Dating Someone With OCD

I love him, but my boyfriend is driving me absolutely nuts! We just recently moved into an apartment together and he constantly needs to plan what our next move will be. Like, for once, I’d like to just go with the flow and not have concrete plans. But, if he doesn’t plan something, he seems to go stir-crazy.

We’ve been dating for 16 months and I’m very happy with him. Well, I’m not thrilled about the OCD side of him, but guess what, I must deal and cope with him just as he has. Rather, I must think of ways to understand and not constantly ask him why we must do this and that.

I’ve learned that there are various types of OCD. Some people have rituals and routines they must follow in order to get through the day. While others make lists and stick to certain patterns when decorating.

My boyfriend has the OCD that involves list-making and event planning. Ever since we moved, he’s constantly telling me all the errands we must run and it’s driving me bonkers. For one night, I’d like to relax and not have a set plan.

Take a breather.

The other night, he told me to do some research on OCD to see what it entails because I suppose I wasn’t be supportive or understanding in his time of needs.

According to Mayo Clinic, obsessive-compulsive disorder (OCD) is characterized by unreasonable thoughts and fears (obsessions) that lead you to do repetitive behaviors (compulsions). It’s also possible to have only obsessions or only compulsions and still have OCD.

He said to me, “If I could turn this off, don’t think for a second that I wouldn’t.” I thought maybe he would somehow get over it or it would go away, but it’s not that simple. If I want to be with him, I must love every part of him. There will be good times as well as bad times. I know if the roles were reversed, he would alter himself a bit to accommodate me.

Relationships are about sacrifice and give and take.  I know that he must complete a project once he starts it, but I’m not sure if I’ll understand why. If it was me, I would return to it the next day. But, I don’t have OCD, so I can do that. As for him, his brain tells him he has to finish it or else he’ll go crazy.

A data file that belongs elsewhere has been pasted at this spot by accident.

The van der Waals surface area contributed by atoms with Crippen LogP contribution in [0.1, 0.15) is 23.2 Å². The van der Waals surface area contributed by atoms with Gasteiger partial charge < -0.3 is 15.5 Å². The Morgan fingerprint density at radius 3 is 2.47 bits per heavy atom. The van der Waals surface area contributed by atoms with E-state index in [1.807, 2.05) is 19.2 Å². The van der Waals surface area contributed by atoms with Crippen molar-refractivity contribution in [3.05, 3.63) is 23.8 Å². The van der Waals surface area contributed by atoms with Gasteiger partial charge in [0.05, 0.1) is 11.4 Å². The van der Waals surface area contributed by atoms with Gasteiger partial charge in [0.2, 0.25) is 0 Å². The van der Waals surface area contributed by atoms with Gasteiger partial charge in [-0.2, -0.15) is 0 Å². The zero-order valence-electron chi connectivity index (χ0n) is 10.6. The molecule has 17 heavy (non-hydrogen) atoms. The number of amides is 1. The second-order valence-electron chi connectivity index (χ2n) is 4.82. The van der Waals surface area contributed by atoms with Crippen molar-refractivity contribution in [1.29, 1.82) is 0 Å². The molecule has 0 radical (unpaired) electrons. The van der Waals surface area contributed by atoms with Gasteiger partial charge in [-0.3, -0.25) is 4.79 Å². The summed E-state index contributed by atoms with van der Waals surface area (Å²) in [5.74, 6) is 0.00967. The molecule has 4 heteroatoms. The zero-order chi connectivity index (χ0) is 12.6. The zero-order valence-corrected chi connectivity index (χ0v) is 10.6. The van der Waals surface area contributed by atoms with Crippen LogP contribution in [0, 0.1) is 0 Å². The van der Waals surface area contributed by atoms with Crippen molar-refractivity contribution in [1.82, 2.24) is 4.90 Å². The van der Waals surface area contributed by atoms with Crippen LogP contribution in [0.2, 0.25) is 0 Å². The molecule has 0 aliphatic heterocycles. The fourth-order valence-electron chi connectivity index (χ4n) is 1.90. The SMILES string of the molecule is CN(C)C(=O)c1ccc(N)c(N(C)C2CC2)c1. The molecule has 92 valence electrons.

From now on, I’ll be a more supportive girlfriend and keep doing my research on this disorder.

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10 thoughts on “Dating Someone With OCD

  1. “I thought maybe he would somehow get over it or it would go away”

    OCD is a mental illness. Telling someone to get over it or hoping that it goes away is not how to deal with the situation.

    You don’t need to do research. All you need to do is understand that, in the same way you (hopefully) wouldn’t tell someone with cancer that they’re annoying, you shouldn’t be saying that your boyfriend’s OCD is “driving [you] absolutely nuts.”

  2. Hi there! Just thought I’d let you know that I have nominated you for the Liebster Award. If you need any help I have written a full blog post explaining what it means and what you need to do! Enjoy!

  3. I think it shows compassion that you’re learning more about his disorder and it will help you find more patience because it would be very frustrating to live with someone with OCD.

  4. Being in a relationship is hard whenever both people are not completely the same. My guy does certain things that drive me crazy because I don’t understand why he has to do it. I’m sure he feels the same with me 😛 But if everything was perfect in a relationship then it wouldn’t be fun ❤ It takes a LOT of patience and love.

    http://www.sillycrazylove.com

  5. What you’re describing doesn’t neccessarily sound like OCD, and to be honest, this blog post isn’t particularly well-researched or informative. Needing to be organised and make plans doesn’t equate to having obsessions or compulsions, nor does needing to finish projects. Please don’t armchair diagnose based on a Google search.

    This – “I’ve learned that there are various types of OCD. Some people have rituals and routines they must follow in order to get through the day. While others make lists and stick to certain patterns when decorating.” – I just can’t believe that you wrote that. That’s a great way of minimising what can be an extremely debilitating disorder that can cause amazing disruption to someone’s life; they need to stick to patterns when decorating. PATTERNS WHEN DECORATING?!

    If your boyfriend genuinely feels that he may have OCD, he should ideally investigate seeing a therapist. My brother has OCD, and experienced compulsions associated with counting, repetitive cleaning, performing activities in pairs, and locking/unlocking doors (it could take an age to get him out of the house). This started from a very young age, and he used to say that if he didn’t perform the ritual/repetitive behaviour then the “spirits” that told him to do it would hurt me or my parents – this was obviously very distressing for him. Now that he’s older he’s much less frank about what drives the behaviour, and just says that he “has” to do it. Behavioural therapy was very effective for him in helping to reduce the number of tics and compulsions he experienced so that he can do basic stuff like get to work on time without getting derailed by needing to re-fill the coffee machine perfectly 24 times in a row.

    If anyone wants more information on OCD, it can be found here: http://www.ocduk.org/ocd.

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